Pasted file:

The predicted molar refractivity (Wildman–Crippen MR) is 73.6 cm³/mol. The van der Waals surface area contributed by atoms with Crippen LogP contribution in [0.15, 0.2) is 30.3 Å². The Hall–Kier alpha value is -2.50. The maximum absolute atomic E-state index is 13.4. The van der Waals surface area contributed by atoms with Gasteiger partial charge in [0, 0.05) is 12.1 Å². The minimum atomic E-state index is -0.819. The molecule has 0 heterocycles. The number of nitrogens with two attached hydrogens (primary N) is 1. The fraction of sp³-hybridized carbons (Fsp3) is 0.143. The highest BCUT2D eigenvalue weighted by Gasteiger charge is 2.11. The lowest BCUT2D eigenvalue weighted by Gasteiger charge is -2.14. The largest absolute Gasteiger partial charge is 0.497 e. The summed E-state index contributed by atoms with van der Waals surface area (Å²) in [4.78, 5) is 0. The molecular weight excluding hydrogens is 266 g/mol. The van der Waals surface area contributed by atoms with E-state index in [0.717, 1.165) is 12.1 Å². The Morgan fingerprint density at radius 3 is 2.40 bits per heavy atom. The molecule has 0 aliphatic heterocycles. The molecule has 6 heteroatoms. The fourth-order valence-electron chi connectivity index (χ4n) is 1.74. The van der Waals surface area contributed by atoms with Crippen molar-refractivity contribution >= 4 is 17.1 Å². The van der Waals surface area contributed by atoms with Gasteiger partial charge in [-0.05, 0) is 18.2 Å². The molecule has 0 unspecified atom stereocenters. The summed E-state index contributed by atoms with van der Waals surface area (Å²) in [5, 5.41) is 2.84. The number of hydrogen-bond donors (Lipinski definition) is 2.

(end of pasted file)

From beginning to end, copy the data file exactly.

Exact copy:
The predicted molar refractivity (Wildman–Crippen MR) is 73.6 cm³/mol. The van der Waals surface area contributed by atoms with Crippen LogP contribution in [0.15, 0.2) is 30.3 Å². The Hall–Kier alpha value is -2.50. The maximum absolute atomic E-state index is 13.4. The van der Waals surface area contributed by atoms with Gasteiger partial charge in [0, 0.05) is 12.1 Å². The minimum atomic E-state index is -0.819. The molecule has 0 heterocycles. The number of nitrogens with two attached hydrogens (primary N) is 1. The fraction of sp³-hybridized carbons (Fsp3) is 0.143. The highest BCUT2D eigenvalue weighted by Gasteiger charge is 2.11. The lowest BCUT2D eigenvalue weighted by Gasteiger charge is -2.14. The largest absolute Gasteiger partial charge is 0.497 e. The summed E-state index contributed by atoms with van der Waals surface area (Å²) in [4.78, 5) is 0. The molecular weight excluding hydrogens is 266 g/mol. The van der Waals surface area contributed by atoms with E-state index in [0.717, 1.165) is 12.1 Å². The Morgan fingerprint density at radius 3 is 2.40 bits per heavy atom. The molecule has 0 aliphatic heterocycles. The molecule has 6 heteroatoms. The fourth-order valence-electron chi connectivity index (χ4n) is 1.74. The van der Waals surface area contributed by atoms with Crippen molar-refractivity contribution >= 4 is 17.1 Å². The van der Waals surface area contributed by atoms with Gasteiger partial charge in [-0.05, 0) is 18.2 Å². The molecule has 0 unspecified atom stereocenters. The summed E-state index contributed by atoms with van der Waals surface area (Å²) in [5, 5.41) is 2.84. The number of hydrogen-bond donors (Lipinski definition) is 2.